• Participation in riots and being armed with a deadly weapon.
• Disobedience of a direction of the law by a public servant with an intention to cause injury to another person.
• In case a person, with a fraudulent intention, wears a garb or carries a token used by some public servant.
If a person is caught giving a bribe during election campaigns.
• If a person’s statement in connection with elections is found to be false
• Refusal of a public servant to take oath when he is duly required to take one
• Obstruction of a public servant in discharge of his public functions.
• Giving or fabricating a false evidence in any kind of judicial proceedings.
• If a vendor/ seller sells any food or drink as food and drink despite knowing it is poisonous.
• Creating disturbance/ nuisance in a peaceful assembly engaged in religious worship.

Non Bailable Offence

A non bailable offence refers to committing a crime in which the accused doesn’t have the right to get bail granted. The accused has to seek the court’s permission, and bail is granted based on the facts upon the discretion of the court.
However, the court may choose to refuse the Bail, if, the “Bail Bond” is not duly executed, or if the offence committed is of grave nature, which imposes life imprisonment or death punishment, such as murder, rape etc. or in cases where the accused has attempted to abscond, evade his arrest by hiding and also, if his credentials are doubtful.
The bail application shall be filed before the Magistrate conducting the trial. After being filed, the application is usually listed on the next day. On such day, the application is heard and the police present the accused in court. The Magistrate may pass such orders, as he thinks fit.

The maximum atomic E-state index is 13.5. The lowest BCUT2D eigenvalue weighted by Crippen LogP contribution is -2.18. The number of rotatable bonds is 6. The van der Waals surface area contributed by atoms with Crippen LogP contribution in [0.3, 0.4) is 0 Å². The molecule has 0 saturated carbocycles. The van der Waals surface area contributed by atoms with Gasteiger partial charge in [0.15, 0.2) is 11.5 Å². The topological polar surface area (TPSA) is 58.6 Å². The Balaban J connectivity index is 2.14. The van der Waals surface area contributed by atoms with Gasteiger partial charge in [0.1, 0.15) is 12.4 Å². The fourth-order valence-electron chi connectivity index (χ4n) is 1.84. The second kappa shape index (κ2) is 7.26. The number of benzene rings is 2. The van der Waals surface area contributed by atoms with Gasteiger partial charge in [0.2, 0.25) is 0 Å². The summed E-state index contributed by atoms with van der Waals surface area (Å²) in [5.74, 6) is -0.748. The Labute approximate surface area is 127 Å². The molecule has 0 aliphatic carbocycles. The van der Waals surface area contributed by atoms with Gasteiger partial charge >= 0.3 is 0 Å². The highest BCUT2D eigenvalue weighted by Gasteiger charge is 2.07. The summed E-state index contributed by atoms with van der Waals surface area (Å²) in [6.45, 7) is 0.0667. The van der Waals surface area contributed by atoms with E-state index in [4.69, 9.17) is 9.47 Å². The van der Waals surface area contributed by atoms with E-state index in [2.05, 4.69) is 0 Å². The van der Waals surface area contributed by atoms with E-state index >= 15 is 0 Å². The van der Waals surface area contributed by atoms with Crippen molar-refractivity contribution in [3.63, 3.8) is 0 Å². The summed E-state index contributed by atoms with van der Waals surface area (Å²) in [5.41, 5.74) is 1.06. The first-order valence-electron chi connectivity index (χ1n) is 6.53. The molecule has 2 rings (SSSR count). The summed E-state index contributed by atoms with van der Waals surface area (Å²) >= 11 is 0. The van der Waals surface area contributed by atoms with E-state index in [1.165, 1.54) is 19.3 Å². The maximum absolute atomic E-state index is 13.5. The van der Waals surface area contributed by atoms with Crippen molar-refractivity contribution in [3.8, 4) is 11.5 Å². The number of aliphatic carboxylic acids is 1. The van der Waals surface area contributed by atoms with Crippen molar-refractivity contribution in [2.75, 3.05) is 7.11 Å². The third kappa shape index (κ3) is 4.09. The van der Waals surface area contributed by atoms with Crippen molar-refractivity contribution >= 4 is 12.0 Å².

Examples of Non- Bailable Offence

• When a person commits or even attempts to commit a murder under Section- 302 and 307 of the Indian Penal Code.
• Committing or even attempting to commit rape defined under Section- 376 of the Indian Penal Code.
• Cases of dowry death under Section- 304 (B) of the Indian Penal Code.
• If a person voluntarily causes grievous hurt defined under Section- 326 of the Indian Penal Code.
• When a person or persons kidnap another individual defined under Section- 363 of the Indian Penal Code.

When can bail be denied/ granted

1. Bail cannot be denied unless the offence of the highest magnitude is charged and by law the punishment of committing it is of extreme gravity.
2. Bail can be denied if there is a chance of the applicant obstructing the witnesses for prosecution or otherwise interfering in the process of justice.
3. Bail can be denied on grounds of objectionable past record of the accused who is applying for bail particularly since that suggests that he is likely to commit another serious offence while on bail.
4. Bail can be denied if it is suspected that the course of justice would be prevented by the person seeking bail for the time being.
5. Bail can be denied to an accused if he has been in the past convicted of an offence punishable with at least 7 years imprisonment, life imprisonment and the death penalty and/ or has been earlier convicted in cognizable offences on 2 or more occasions.